Comic Book Review: The New Teen Titans Volume One written by Marv Wolfman, art by George Perez and Romeo Tanghal
By 1980, Marv Wolfman had come over to DC Comics from Marvel, but found himself writing one-shot team-up books, which he felt didn’t allow him the room to develop subplots and characterization the way he wanted to. He offered to write a revival series for the Teen Titans, a book that had teamed up several kid sidekicks (and eventually some more obscure characters) for some years before dropping sales got the book cancelled.
The Powers that Were turned his original proposal down, so Mr. Wolfman revised his proposal with several brand-new characters, going for more of a male-female balance than most teams of the time, and complementary personalities that would both cause conflict and bring the team together. He also gave most of the group some sort of conflict with a father figure. Robin trying to get out from under the shadow of Batman, Starfire’s weak-willed father selling her into slavery to save his world, Cyborg’s father being responsible for his needing massive cybernetic upgrades, Changeling having all his father figures vanish from his life, and Raven’s father being the demon Trigon.
That last was the plotline behind the first few issues, as Raven fled to Earth and assembled a team to battle her father’s planned invasion. The first issue, however, made the alien Gordanian slavers the main focus, as Starfire needed to be rescued from them before she could join. Raven also manipulated Kid Flash’s emotions (off-screen but it was pretty obvious) to make him loyal to her and thus willing to help out.
During that same story, the Titans accidentally made an enemy of Grant Wilson, who then in the second issue became the villain Devastator (using the 100% of your brain hokum) as part of a plan by the shadowy organization H.I.V.E. to acquire the services of his father, Slade Wilson, aka Deathstroke the Terminator.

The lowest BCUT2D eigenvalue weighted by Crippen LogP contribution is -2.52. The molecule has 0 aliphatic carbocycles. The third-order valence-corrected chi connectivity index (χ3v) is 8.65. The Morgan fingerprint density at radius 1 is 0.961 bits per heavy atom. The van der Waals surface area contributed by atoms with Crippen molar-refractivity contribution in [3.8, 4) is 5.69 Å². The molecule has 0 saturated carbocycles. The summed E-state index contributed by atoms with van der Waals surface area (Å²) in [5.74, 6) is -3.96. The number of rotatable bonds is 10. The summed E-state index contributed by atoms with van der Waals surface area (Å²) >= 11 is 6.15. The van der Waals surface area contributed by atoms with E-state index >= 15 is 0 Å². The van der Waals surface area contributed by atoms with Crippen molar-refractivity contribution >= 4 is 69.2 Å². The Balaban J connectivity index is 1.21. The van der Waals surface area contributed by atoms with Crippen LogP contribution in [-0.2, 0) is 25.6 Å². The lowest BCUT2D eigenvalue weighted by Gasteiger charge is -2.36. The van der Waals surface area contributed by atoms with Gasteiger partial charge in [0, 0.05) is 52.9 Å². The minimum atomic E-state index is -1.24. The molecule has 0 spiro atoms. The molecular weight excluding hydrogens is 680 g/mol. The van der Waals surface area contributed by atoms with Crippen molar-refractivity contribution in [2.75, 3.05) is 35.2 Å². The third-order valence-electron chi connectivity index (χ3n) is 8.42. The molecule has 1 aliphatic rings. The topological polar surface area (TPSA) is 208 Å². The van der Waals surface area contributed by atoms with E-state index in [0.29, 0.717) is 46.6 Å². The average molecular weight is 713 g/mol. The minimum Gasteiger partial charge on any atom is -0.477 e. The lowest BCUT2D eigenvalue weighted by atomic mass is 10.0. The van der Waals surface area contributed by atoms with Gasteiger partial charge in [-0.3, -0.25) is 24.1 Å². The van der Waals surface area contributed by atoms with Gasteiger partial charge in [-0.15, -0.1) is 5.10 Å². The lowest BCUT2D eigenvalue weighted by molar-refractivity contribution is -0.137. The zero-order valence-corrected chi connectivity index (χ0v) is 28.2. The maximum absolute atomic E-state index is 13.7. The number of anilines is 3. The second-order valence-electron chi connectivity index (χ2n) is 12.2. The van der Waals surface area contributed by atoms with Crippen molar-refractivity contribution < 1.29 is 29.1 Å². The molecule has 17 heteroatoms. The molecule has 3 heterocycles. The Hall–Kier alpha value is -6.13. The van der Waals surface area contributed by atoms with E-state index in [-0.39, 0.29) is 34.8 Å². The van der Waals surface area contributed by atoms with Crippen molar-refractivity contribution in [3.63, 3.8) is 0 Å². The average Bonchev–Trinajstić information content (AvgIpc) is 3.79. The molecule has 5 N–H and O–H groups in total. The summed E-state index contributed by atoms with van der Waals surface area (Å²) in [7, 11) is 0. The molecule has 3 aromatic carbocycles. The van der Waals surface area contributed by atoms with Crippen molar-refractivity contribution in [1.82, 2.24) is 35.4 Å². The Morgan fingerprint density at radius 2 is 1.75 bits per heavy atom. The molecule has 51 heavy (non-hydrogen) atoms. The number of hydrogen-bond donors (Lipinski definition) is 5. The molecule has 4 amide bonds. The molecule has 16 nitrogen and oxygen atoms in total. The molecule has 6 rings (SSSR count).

The third issue introduced the first version of the Fearsome Five, a villain group put together by Dr. Light for mutual gain. They were promptly hijacked by Psimon, one of their members who had been working for Trigon.
The next three issues were all about Trigon, starting with the Titans having to face off against the Justice League in an effort to keep the more powerful heroes from accidentally knocking out the one barrier between Trigon’s realm and Earth. Mr. Wolfman notes that the sales had been going down issue by issue (and it did not help that #5, the issue where Trigon is fully revealed, had guest art by Curt Swan, rather than George Perez–Mr. Swan was a classic Superman artist, but just wrong for this title) but issue #6, the big finish, saw the sales climb and every issue after that for a while.
In issue #7, the Titans face off against their own headquarters, the Titans Tower, as the Fearsome Five had co-opted it in an effort to free Psimon from the fate Trigon had “rewarded” him with. This issue also explained who Cyborg actually was, and mostly resolved his relationship with his father.
Issue #8 was a breather, so that several new subplots could be introduced, some of which stuck around for quite a while.
On the strength of the many subplots, engaging personalities, and stellar George Perez art, the New Teen Titans series became DC’s hottest title, and the closest competitor they had for Marvel’s X-Men under Chris Claremont. One of the obvious Marvel-style touches was setting the series in the real life city of New York, rather than one of DC’s many fictional cities.
There are some elements that don’t come off as well in hindsight; Starfire’s personality, powers and cultural background seem written specifically to have her go around wearing as brief a costume as the Comics Code would allow, or even less. Raven’s origin involves rape by deception, and Trigon comes across as almost cartoonishly evil for the sake of being evil. Cyborg often takes the role of “angry young black man”, and his bickering with Changeling is not nearly as funny as the writer seems to think it is. And of course, Raven’s emotional manipulation of Kid Flash is very skeevy, which is acknowledged in the story itself.
Still, this is an important part of comics history, and fans of the various Titans incarnations should enjoy it. (With a caveat that kids who only know the Titans from the cartoons might find some of the material a bit much–junior high on up, please.)